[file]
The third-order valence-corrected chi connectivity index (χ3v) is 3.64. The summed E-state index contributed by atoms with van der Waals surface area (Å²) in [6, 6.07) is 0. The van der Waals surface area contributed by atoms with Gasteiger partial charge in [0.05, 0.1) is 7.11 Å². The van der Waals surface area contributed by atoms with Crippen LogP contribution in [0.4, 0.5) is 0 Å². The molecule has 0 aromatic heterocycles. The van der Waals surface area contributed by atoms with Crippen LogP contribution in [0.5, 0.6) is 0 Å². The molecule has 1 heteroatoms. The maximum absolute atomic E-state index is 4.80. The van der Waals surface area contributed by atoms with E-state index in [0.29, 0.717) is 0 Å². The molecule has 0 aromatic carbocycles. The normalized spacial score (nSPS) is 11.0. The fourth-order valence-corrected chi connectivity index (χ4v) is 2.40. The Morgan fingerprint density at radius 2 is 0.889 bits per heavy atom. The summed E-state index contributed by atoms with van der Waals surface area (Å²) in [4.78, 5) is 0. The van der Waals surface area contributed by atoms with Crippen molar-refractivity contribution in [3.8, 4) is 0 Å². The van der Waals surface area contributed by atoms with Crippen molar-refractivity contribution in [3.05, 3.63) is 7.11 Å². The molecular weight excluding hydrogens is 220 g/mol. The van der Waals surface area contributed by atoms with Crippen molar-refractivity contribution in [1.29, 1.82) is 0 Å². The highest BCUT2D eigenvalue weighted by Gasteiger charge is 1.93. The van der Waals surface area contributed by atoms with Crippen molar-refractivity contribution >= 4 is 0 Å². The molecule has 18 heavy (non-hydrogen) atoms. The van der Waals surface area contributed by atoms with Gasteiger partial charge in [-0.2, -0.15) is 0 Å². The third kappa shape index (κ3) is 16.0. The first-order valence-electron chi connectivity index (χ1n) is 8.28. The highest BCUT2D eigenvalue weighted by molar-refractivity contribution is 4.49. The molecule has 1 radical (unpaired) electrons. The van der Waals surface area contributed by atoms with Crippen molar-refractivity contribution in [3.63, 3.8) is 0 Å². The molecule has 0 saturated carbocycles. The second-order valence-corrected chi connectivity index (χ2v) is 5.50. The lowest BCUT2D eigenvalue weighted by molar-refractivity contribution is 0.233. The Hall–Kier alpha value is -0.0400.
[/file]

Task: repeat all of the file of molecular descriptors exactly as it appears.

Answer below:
The third-order valence-corrected chi connectivity index (χ3v) is 3.64. The summed E-state index contributed by atoms with van der Waals surface area (Å²) in [6, 6.07) is 0. The van der Waals surface area contributed by atoms with Gasteiger partial charge in [0.05, 0.1) is 7.11 Å². The van der Waals surface area contributed by atoms with Crippen LogP contribution in [0.4, 0.5) is 0 Å². The molecule has 0 aromatic heterocycles. The van der Waals surface area contributed by atoms with Crippen LogP contribution in [0.5, 0.6) is 0 Å². The molecule has 1 heteroatoms. The maximum absolute atomic E-state index is 4.80. The van der Waals surface area contributed by atoms with E-state index in [0.29, 0.717) is 0 Å². The molecule has 0 aromatic carbocycles. The normalized spacial score (nSPS) is 11.0. The fourth-order valence-corrected chi connectivity index (χ4v) is 2.40. The Morgan fingerprint density at radius 2 is 0.889 bits per heavy atom. The summed E-state index contributed by atoms with van der Waals surface area (Å²) in [4.78, 5) is 0. The van der Waals surface area contributed by atoms with Crippen molar-refractivity contribution in [3.8, 4) is 0 Å². The van der Waals surface area contributed by atoms with Crippen molar-refractivity contribution in [3.05, 3.63) is 7.11 Å². The molecular weight excluding hydrogens is 220 g/mol. The van der Waals surface area contributed by atoms with Crippen molar-refractivity contribution in [1.29, 1.82) is 0 Å². The highest BCUT2D eigenvalue weighted by Gasteiger charge is 1.93. The van der Waals surface area contributed by atoms with Crippen molar-refractivity contribution >= 4 is 0 Å². The molecule has 18 heavy (non-hydrogen) atoms. The van der Waals surface area contributed by atoms with Gasteiger partial charge in [-0.2, -0.15) is 0 Å². The third kappa shape index (κ3) is 16.0. The first-order valence-electron chi connectivity index (χ1n) is 8.28. The highest BCUT2D eigenvalue weighted by molar-refractivity contribution is 4.49. The molecule has 1 radical (unpaired) electrons. The van der Waals surface area contributed by atoms with Crippen molar-refractivity contribution in [3.63, 3.8) is 0 Å². The molecule has 0 saturated carbocycles. The second-order valence-corrected chi connectivity index (χ2v) is 5.50. The lowest BCUT2D eigenvalue weighted by molar-refractivity contribution is 0.233. The Hall–Kier alpha value is -0.0400.